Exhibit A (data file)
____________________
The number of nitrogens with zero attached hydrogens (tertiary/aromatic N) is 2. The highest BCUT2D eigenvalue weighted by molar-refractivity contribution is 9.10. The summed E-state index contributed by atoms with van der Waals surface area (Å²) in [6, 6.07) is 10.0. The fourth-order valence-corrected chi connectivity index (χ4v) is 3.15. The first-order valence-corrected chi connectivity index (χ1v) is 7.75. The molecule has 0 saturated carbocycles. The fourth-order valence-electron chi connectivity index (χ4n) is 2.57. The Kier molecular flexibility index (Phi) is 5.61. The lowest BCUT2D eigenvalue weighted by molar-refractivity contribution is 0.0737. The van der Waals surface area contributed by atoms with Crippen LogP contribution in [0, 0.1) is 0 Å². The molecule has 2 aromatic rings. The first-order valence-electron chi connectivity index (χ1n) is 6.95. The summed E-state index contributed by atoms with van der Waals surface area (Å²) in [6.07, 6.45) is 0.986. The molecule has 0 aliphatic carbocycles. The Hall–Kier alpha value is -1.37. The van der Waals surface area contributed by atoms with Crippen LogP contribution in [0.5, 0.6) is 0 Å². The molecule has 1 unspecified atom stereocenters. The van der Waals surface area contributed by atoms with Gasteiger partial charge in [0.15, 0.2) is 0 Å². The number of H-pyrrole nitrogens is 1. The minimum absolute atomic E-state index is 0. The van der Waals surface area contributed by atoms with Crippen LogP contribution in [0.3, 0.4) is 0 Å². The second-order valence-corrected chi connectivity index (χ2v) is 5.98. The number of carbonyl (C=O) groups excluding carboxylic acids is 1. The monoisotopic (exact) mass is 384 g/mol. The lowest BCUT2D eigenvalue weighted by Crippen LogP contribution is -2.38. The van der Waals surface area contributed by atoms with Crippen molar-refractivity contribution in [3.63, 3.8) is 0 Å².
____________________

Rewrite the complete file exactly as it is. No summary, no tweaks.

The number of nitrogens with zero attached hydrogens (tertiary/aromatic N) is 2. The highest BCUT2D eigenvalue weighted by molar-refractivity contribution is 9.10. The summed E-state index contributed by atoms with van der Waals surface area (Å²) in [6, 6.07) is 10.0. The fourth-order valence-corrected chi connectivity index (χ4v) is 3.15. The first-order valence-corrected chi connectivity index (χ1v) is 7.75. The molecule has 0 saturated carbocycles. The fourth-order valence-electron chi connectivity index (χ4n) is 2.57. The Kier molecular flexibility index (Phi) is 5.61. The lowest BCUT2D eigenvalue weighted by molar-refractivity contribution is 0.0737. The van der Waals surface area contributed by atoms with Crippen LogP contribution in [0, 0.1) is 0 Å². The molecule has 2 aromatic rings. The first-order valence-electron chi connectivity index (χ1n) is 6.95. The summed E-state index contributed by atoms with van der Waals surface area (Å²) in [6.07, 6.45) is 0.986. The molecule has 0 aliphatic carbocycles. The Hall–Kier alpha value is -1.37. The van der Waals surface area contributed by atoms with Crippen LogP contribution in [0.5, 0.6) is 0 Å². The molecule has 1 unspecified atom stereocenters. The van der Waals surface area contributed by atoms with Gasteiger partial charge in [0.15, 0.2) is 0 Å². The number of H-pyrrole nitrogens is 1. The minimum absolute atomic E-state index is 0. The van der Waals surface area contributed by atoms with Crippen LogP contribution in [0.3, 0.4) is 0 Å². The second-order valence-corrected chi connectivity index (χ2v) is 5.98. The number of carbonyl (C=O) groups excluding carboxylic acids is 1. The monoisotopic (exact) mass is 384 g/mol. The lowest BCUT2D eigenvalue weighted by Crippen LogP contribution is -2.38. The van der Waals surface area contributed by atoms with Crippen molar-refractivity contribution in [3.63, 3.8) is 0 Å².